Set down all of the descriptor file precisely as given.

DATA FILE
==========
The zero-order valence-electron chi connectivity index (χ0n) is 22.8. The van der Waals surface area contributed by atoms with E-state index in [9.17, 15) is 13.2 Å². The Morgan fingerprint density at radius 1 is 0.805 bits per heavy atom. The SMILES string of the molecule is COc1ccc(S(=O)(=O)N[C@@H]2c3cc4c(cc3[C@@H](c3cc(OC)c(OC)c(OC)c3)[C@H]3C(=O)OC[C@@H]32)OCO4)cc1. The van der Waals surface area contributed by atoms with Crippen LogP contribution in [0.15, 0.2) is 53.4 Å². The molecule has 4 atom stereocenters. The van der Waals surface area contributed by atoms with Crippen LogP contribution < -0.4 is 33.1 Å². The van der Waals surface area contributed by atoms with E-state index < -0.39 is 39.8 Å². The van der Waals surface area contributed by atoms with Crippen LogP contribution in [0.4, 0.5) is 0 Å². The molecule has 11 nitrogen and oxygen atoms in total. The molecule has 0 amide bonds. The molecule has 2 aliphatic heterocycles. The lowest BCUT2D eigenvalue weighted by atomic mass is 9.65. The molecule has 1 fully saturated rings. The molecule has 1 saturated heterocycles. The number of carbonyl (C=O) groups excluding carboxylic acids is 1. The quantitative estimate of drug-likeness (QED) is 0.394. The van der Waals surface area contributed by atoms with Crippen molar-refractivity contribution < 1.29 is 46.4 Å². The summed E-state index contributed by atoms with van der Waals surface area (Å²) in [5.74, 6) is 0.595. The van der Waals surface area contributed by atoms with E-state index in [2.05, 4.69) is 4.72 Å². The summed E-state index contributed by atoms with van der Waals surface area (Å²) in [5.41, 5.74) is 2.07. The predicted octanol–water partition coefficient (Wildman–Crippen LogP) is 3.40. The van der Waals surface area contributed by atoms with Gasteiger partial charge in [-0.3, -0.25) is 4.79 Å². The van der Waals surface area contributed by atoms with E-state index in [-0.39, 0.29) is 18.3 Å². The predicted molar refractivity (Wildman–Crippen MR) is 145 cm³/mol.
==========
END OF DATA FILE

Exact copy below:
The zero-order valence-electron chi connectivity index (χ0n) is 22.8. The van der Waals surface area contributed by atoms with E-state index in [9.17, 15) is 13.2 Å². The Morgan fingerprint density at radius 1 is 0.805 bits per heavy atom. The SMILES string of the molecule is COc1ccc(S(=O)(=O)N[C@@H]2c3cc4c(cc3[C@@H](c3cc(OC)c(OC)c(OC)c3)[C@H]3C(=O)OC[C@@H]32)OCO4)cc1. The van der Waals surface area contributed by atoms with Crippen LogP contribution in [0.15, 0.2) is 53.4 Å². The molecule has 4 atom stereocenters. The van der Waals surface area contributed by atoms with Crippen LogP contribution < -0.4 is 33.1 Å². The van der Waals surface area contributed by atoms with E-state index < -0.39 is 39.8 Å². The van der Waals surface area contributed by atoms with Crippen LogP contribution in [0.4, 0.5) is 0 Å². The molecule has 11 nitrogen and oxygen atoms in total. The molecule has 0 amide bonds. The molecule has 2 aliphatic heterocycles. The lowest BCUT2D eigenvalue weighted by atomic mass is 9.65. The molecule has 1 fully saturated rings. The molecule has 1 saturated heterocycles. The number of carbonyl (C=O) groups excluding carboxylic acids is 1. The quantitative estimate of drug-likeness (QED) is 0.394. The van der Waals surface area contributed by atoms with Crippen molar-refractivity contribution < 1.29 is 46.4 Å². The summed E-state index contributed by atoms with van der Waals surface area (Å²) in [5.74, 6) is 0.595. The van der Waals surface area contributed by atoms with E-state index in [2.05, 4.69) is 4.72 Å². The summed E-state index contributed by atoms with van der Waals surface area (Å²) in [5.41, 5.74) is 2.07. The predicted octanol–water partition coefficient (Wildman–Crippen LogP) is 3.40. The van der Waals surface area contributed by atoms with Gasteiger partial charge in [-0.3, -0.25) is 4.79 Å². The van der Waals surface area contributed by atoms with E-state index in [-0.39, 0.29) is 18.3 Å². The predicted molar refractivity (Wildman–Crippen MR) is 145 cm³/mol.